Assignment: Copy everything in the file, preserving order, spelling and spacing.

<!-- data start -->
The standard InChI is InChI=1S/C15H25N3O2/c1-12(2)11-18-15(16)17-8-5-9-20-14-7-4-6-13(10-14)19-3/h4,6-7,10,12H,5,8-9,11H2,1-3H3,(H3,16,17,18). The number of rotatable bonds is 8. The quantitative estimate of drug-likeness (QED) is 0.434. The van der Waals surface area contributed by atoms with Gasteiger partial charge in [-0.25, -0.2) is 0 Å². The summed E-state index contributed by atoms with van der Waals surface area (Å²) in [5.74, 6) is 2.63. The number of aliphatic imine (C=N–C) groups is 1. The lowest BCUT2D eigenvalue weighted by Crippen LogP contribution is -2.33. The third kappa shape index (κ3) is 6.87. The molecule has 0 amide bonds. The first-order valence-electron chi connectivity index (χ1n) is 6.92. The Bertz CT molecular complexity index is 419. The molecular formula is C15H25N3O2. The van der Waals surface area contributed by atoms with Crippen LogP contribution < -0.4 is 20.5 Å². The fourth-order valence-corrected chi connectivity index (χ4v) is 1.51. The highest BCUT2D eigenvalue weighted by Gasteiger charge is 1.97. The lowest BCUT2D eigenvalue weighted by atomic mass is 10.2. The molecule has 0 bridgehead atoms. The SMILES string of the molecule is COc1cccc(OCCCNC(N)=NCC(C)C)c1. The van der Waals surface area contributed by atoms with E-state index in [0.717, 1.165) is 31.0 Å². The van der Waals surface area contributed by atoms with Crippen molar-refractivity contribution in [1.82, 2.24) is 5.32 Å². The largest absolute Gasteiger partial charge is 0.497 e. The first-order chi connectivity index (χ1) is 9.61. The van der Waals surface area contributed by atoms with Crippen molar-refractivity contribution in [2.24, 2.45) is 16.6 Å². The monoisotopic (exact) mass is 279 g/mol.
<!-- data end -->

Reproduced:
The standard InChI is InChI=1S/C15H25N3O2/c1-12(2)11-18-15(16)17-8-5-9-20-14-7-4-6-13(10-14)19-3/h4,6-7,10,12H,5,8-9,11H2,1-3H3,(H3,16,17,18). The number of rotatable bonds is 8. The quantitative estimate of drug-likeness (QED) is 0.434. The van der Waals surface area contributed by atoms with Gasteiger partial charge in [-0.25, -0.2) is 0 Å². The summed E-state index contributed by atoms with van der Waals surface area (Å²) in [5.74, 6) is 2.63. The number of aliphatic imine (C=N–C) groups is 1. The lowest BCUT2D eigenvalue weighted by Crippen LogP contribution is -2.33. The third kappa shape index (κ3) is 6.87. The molecule has 0 amide bonds. The first-order valence-electron chi connectivity index (χ1n) is 6.92. The Bertz CT molecular complexity index is 419. The molecular formula is C15H25N3O2. The van der Waals surface area contributed by atoms with Crippen LogP contribution < -0.4 is 20.5 Å². The fourth-order valence-corrected chi connectivity index (χ4v) is 1.51. The highest BCUT2D eigenvalue weighted by Gasteiger charge is 1.97. The lowest BCUT2D eigenvalue weighted by atomic mass is 10.2. The molecule has 0 bridgehead atoms. The SMILES string of the molecule is COc1cccc(OCCCNC(N)=NCC(C)C)c1. The van der Waals surface area contributed by atoms with E-state index in [0.717, 1.165) is 31.0 Å². The van der Waals surface area contributed by atoms with Crippen molar-refractivity contribution in [1.82, 2.24) is 5.32 Å². The largest absolute Gasteiger partial charge is 0.497 e. The first-order chi connectivity index (χ1) is 9.61. The van der Waals surface area contributed by atoms with Crippen molar-refractivity contribution in [2.24, 2.45) is 16.6 Å². The monoisotopic (exact) mass is 279 g/mol.